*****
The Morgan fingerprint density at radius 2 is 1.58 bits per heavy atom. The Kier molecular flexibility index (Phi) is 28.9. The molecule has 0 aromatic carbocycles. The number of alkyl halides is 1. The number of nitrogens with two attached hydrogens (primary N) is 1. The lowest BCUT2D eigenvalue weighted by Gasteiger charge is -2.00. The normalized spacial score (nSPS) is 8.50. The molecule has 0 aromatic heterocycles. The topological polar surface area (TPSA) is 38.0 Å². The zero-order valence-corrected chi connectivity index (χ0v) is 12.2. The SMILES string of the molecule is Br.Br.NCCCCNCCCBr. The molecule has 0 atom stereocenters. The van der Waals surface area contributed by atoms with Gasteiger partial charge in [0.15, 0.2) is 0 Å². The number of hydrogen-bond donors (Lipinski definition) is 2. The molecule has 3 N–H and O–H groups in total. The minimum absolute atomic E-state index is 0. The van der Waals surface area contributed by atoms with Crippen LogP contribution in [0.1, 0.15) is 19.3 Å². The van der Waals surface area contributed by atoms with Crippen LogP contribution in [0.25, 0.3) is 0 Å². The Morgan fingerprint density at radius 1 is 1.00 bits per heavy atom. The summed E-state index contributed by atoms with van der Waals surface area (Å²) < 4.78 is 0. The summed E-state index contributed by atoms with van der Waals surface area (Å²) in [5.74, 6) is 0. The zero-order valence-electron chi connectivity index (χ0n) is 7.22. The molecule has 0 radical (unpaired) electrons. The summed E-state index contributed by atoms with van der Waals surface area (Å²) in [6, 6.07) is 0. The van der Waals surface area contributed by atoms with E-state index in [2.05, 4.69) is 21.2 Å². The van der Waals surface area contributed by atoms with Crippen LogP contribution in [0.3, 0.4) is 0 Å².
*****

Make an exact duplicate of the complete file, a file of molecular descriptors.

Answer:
The Morgan fingerprint density at radius 2 is 1.58 bits per heavy atom. The Kier molecular flexibility index (Phi) is 28.9. The molecule has 0 aromatic carbocycles. The number of alkyl halides is 1. The number of nitrogens with two attached hydrogens (primary N) is 1. The lowest BCUT2D eigenvalue weighted by Gasteiger charge is -2.00. The normalized spacial score (nSPS) is 8.50. The molecule has 0 aromatic heterocycles. The topological polar surface area (TPSA) is 38.0 Å². The zero-order valence-corrected chi connectivity index (χ0v) is 12.2. The SMILES string of the molecule is Br.Br.NCCCCNCCCBr. The molecule has 0 atom stereocenters. The van der Waals surface area contributed by atoms with Gasteiger partial charge in [0.15, 0.2) is 0 Å². The number of hydrogen-bond donors (Lipinski definition) is 2. The molecule has 3 N–H and O–H groups in total. The minimum absolute atomic E-state index is 0. The van der Waals surface area contributed by atoms with Crippen LogP contribution in [0.1, 0.15) is 19.3 Å². The van der Waals surface area contributed by atoms with Crippen LogP contribution in [0.25, 0.3) is 0 Å². The Morgan fingerprint density at radius 1 is 1.00 bits per heavy atom. The summed E-state index contributed by atoms with van der Waals surface area (Å²) < 4.78 is 0. The summed E-state index contributed by atoms with van der Waals surface area (Å²) in [5.74, 6) is 0. The zero-order valence-electron chi connectivity index (χ0n) is 7.22. The molecule has 0 radical (unpaired) electrons. The summed E-state index contributed by atoms with van der Waals surface area (Å²) in [6, 6.07) is 0. The van der Waals surface area contributed by atoms with E-state index in [2.05, 4.69) is 21.2 Å². The van der Waals surface area contributed by atoms with Crippen LogP contribution in [0.3, 0.4) is 0 Å².